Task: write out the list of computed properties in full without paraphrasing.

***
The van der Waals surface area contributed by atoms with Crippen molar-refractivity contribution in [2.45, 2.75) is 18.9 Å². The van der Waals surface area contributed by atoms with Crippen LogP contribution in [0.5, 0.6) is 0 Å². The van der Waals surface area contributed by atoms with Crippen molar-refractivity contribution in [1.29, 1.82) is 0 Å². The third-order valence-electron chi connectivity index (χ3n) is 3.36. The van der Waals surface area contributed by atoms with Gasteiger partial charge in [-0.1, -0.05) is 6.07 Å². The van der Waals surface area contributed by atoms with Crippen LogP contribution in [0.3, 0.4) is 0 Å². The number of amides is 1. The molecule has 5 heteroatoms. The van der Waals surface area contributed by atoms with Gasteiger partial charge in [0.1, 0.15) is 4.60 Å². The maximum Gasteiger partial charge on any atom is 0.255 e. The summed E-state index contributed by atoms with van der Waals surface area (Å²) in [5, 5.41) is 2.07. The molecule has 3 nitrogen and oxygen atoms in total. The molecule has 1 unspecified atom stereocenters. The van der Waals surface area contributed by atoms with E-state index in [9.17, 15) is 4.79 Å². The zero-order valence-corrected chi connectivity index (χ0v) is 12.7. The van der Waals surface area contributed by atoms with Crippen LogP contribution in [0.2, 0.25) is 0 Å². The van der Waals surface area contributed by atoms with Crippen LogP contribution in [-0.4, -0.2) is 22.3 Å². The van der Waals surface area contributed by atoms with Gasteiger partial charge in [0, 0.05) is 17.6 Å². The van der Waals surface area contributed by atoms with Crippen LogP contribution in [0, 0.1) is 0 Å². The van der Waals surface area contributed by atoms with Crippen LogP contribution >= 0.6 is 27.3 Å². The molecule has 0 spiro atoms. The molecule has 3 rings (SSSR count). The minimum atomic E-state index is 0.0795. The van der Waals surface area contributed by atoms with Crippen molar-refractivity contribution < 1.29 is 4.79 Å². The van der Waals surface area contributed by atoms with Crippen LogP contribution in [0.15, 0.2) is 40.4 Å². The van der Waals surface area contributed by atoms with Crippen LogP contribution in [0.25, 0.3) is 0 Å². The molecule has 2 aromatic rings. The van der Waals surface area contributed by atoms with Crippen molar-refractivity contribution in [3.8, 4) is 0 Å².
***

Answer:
The van der Waals surface area contributed by atoms with Crippen molar-refractivity contribution in [2.45, 2.75) is 18.9 Å². The van der Waals surface area contributed by atoms with Crippen LogP contribution in [0.5, 0.6) is 0 Å². The van der Waals surface area contributed by atoms with Crippen molar-refractivity contribution in [1.29, 1.82) is 0 Å². The third-order valence-electron chi connectivity index (χ3n) is 3.36. The van der Waals surface area contributed by atoms with Gasteiger partial charge in [-0.1, -0.05) is 6.07 Å². The van der Waals surface area contributed by atoms with Crippen LogP contribution in [0.3, 0.4) is 0 Å². The number of amides is 1. The molecule has 5 heteroatoms. The van der Waals surface area contributed by atoms with Gasteiger partial charge in [0.1, 0.15) is 4.60 Å². The maximum Gasteiger partial charge on any atom is 0.255 e. The summed E-state index contributed by atoms with van der Waals surface area (Å²) in [5, 5.41) is 2.07. The molecule has 3 nitrogen and oxygen atoms in total. The molecule has 1 unspecified atom stereocenters. The van der Waals surface area contributed by atoms with E-state index in [9.17, 15) is 4.79 Å². The zero-order valence-corrected chi connectivity index (χ0v) is 12.7. The van der Waals surface area contributed by atoms with Crippen LogP contribution in [0.2, 0.25) is 0 Å². The van der Waals surface area contributed by atoms with Crippen LogP contribution in [-0.4, -0.2) is 22.3 Å². The van der Waals surface area contributed by atoms with Gasteiger partial charge in [0, 0.05) is 17.6 Å². The van der Waals surface area contributed by atoms with Crippen LogP contribution in [0, 0.1) is 0 Å². The van der Waals surface area contributed by atoms with Crippen LogP contribution >= 0.6 is 27.3 Å². The molecule has 0 spiro atoms. The molecule has 3 rings (SSSR count). The minimum atomic E-state index is 0.0795. The van der Waals surface area contributed by atoms with Crippen molar-refractivity contribution < 1.29 is 4.79 Å². The van der Waals surface area contributed by atoms with Crippen LogP contribution in [0.15, 0.2) is 40.4 Å². The van der Waals surface area contributed by atoms with Crippen LogP contribution in [0.25, 0.3) is 0 Å². The molecule has 2 aromatic rings. The van der Waals surface area contributed by atoms with Crippen molar-refractivity contribution in [3.8, 4) is 0 Å².